Tuesday, November 15, 2011
University of Chicago Consortium on School Research.
Chicago Teacher Evaluation Pilot Shows Promise for Fairly, Accurately Evaluating Teachers
Rethinking Teacher Evaluation in Chicago found that teachers who received the highest ratings from principals on classroom observations were also the teachers whose students showed the greatest learning gains. This suggests that principals were able to distinguish between strong and weak teaching and that the observation tool used in the Chicago pilot, the Charlotte Danielson Framework for Teaching, captured factors that matter for student learning.
These findings have important policy implications for states and districts across the country working to implement evaluation systems that include classroom observations. Evaluations that rely on classroom observations provide teachers with a common definition of effective teaching and feedback on how they stack up on those criteria. They also can serve as the primary source of information on teacher quality in grade levels and subjects that are not tested.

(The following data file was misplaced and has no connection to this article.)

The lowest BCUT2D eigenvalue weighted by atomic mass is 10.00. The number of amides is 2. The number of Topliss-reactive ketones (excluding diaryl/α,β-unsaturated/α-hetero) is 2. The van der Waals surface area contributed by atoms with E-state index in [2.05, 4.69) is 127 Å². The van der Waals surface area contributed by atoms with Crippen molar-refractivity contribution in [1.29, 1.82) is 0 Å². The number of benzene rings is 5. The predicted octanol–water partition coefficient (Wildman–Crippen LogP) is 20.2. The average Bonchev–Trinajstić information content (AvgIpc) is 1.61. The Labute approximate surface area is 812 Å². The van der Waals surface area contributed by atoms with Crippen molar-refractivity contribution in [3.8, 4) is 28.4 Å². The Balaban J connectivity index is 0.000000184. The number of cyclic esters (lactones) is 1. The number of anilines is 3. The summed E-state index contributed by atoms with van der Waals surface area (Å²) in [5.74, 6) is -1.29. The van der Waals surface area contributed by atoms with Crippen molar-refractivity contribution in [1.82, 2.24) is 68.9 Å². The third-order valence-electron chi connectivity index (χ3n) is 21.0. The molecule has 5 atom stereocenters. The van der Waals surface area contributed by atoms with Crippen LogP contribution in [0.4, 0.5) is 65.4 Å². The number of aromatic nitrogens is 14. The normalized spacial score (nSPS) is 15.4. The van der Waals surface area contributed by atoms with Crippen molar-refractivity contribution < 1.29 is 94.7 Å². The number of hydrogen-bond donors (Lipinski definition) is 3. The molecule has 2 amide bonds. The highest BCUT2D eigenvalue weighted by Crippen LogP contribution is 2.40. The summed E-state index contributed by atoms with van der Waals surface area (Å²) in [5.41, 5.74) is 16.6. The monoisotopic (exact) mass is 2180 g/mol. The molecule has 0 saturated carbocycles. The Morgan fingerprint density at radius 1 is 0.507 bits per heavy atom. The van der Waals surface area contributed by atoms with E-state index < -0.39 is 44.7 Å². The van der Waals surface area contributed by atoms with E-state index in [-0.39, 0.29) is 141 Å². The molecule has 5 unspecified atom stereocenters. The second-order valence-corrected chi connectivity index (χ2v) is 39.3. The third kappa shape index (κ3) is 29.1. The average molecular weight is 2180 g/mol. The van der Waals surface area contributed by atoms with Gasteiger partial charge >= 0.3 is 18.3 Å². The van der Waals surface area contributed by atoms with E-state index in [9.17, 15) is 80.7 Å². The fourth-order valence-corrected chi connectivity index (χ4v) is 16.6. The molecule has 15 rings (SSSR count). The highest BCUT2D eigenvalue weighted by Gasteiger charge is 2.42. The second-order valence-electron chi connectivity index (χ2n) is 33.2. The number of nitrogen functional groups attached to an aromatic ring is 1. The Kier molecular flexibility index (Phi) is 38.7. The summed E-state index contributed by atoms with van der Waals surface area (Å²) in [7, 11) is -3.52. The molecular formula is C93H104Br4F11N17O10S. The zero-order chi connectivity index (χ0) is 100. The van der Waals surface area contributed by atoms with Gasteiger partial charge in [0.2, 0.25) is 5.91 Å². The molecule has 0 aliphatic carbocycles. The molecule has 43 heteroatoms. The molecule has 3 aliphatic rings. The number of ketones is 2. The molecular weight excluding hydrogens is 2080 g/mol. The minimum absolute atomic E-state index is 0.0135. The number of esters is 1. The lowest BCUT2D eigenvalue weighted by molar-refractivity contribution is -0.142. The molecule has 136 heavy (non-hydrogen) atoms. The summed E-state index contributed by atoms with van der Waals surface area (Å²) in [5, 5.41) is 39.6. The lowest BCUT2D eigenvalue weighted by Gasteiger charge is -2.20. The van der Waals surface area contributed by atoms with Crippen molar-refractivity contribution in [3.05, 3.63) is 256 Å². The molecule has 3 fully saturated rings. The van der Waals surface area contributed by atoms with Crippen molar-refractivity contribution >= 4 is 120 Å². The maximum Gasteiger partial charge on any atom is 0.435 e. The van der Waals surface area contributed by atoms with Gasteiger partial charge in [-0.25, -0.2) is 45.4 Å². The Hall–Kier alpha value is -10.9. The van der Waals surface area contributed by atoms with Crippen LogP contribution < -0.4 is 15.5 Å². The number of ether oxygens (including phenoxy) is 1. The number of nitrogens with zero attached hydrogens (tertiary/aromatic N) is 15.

The study is particularly relevant in states like Illinois, which has selected the Charlotte Danielson Framework as the state model. “This study shows that we’re moving in the right direction with our re-design of educator evaluations in Illinois. It shows the observation methods we’re moving toward are valid and reliable measures of solid teaching practice and that they can be applied consistently,” said State Superintendent of Education Christopher A. Koch. “The state is going to use the lessons learned in the Consortium study as we design the state’s training for principals which will be critical for the successful implementation of our new educator evaluation systems.” Read more
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